It’s the fire in the belly waiting to take charge, the anxiety being held in check, cold sweat running down your back even though it’s 120 degrees where you stand, and the nervous chatter of tongs clicking to the beat of a cook’s rhythm.  It’s been building up for hours now, ever since each cook arrived around 1:00 to start pulling together their mise en place.  Blanching and shocking vegetables, clarifying butter, mincing fresh herbs and shallots, pealing, and deveining shrimp, pounding out chicken breasts for various saute dishes, portioning and oiling tenderloin filets, boning fresh fish, folding side towels, and stacking pans, double-checking prep lists, and tasting, tasting, tasting.  “What else do I need, what am I missing.” 

Time check – 5:15, the chef just walked through, tasted sauces, and reviewed mise.  Everything looks good.  The dining room opens in 15 minutes and the adrenaline is starting to churn.  Line cooks had been busy prodding and busting on each other, laughing, and pushing each other to break the tension.  Now everything is quiet except for the clicking of tongs.  Music had been part of the kitchen atmosphere all through prep, but now it was silent waiting for the ticking of the POS printer.  The air was thick with anticipation.  Cooks kept wiping down their stations, running the edge of their knives down a steel, and re-folding side towel.  The pass was empty for the moment, but soon that would change.  The sous chef is set at the expeditor station, ready with fresh herb garnishes, gaufrette potatoes, fried leeks, and delicate finishing sauces.  The service staff members are gathered by the coffee station downing last minutes shots of espresso and the dish crew is calm and waiting for that first wave of plates and flatware at the turn of tables.  Someone laughs to break the silence; it is a nervous laugh that points to the absurdity of the moment.  Soon the silence will be filled with a cacophony of sound: banging pots and pans, the clink of fine china plates, the staccato of French knives hitting cutting boards, the roar of flames as they lap around steaks on the open char grill and the barking of the expeditor: “ordering, fire, picking up, all day”, and the expected response from each station line cook: “yes, chef”, or “heard”.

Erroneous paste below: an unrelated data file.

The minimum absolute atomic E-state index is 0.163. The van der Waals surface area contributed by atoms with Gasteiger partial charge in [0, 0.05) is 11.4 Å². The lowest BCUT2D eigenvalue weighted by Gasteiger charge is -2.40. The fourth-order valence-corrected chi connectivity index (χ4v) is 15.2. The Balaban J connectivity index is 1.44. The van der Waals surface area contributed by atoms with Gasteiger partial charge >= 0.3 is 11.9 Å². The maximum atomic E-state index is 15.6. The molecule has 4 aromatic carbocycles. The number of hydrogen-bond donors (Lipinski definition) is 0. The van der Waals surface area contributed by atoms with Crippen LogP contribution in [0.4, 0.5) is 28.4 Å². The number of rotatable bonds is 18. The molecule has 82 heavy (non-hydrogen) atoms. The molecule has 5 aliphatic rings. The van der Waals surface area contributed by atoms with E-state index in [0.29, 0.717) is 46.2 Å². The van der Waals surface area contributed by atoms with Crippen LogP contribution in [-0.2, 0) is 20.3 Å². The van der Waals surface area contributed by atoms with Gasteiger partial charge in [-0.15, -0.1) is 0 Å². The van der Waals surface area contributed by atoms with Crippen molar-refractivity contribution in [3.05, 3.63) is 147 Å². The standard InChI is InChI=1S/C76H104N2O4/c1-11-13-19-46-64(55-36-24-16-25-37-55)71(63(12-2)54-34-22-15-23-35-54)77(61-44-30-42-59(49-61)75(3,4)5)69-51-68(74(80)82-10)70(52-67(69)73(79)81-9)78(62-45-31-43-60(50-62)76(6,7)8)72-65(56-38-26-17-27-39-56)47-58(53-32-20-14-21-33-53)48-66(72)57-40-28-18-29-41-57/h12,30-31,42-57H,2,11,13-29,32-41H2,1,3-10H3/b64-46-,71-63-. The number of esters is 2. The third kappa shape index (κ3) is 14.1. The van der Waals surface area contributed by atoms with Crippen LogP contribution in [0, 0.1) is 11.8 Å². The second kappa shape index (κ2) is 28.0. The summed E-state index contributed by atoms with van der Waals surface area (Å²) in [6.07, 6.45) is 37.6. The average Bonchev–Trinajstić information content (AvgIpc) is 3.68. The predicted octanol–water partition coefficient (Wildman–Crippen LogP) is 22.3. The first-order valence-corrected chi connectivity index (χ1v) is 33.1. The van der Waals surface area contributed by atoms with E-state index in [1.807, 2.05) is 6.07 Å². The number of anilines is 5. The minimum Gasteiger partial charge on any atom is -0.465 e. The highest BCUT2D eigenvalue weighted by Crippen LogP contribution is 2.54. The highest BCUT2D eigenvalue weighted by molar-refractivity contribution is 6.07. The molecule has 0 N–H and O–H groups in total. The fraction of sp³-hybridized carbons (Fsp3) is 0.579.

At 5:30 the dining room doors open, and early bird diners begin to arrive.  Cooks are now bouncing from foot-to-foot waiting for the chime of the printer as orders in the dining room are being taken by servers who put on a show face that projects calm.  Underneath it all, “calm” is hardly a good descriptor. Ready, yes, calm, not really. Then the printer begins to talk to cooks as the first orders arrive.  Usually deuces at this time of the night.  Seniors tend to arrive right when the restaurant opens.  In and out before the crowds, this is what they like.  This first 45 minutes or so is a good way to shake off the nerves and start to get into a rhythm.  If mistakes are made in the kitchen, this is typically a time when they occur.  It’s like a football team on the first possession. Everyone knows what to do, but sometimes it just doesn’t click right away.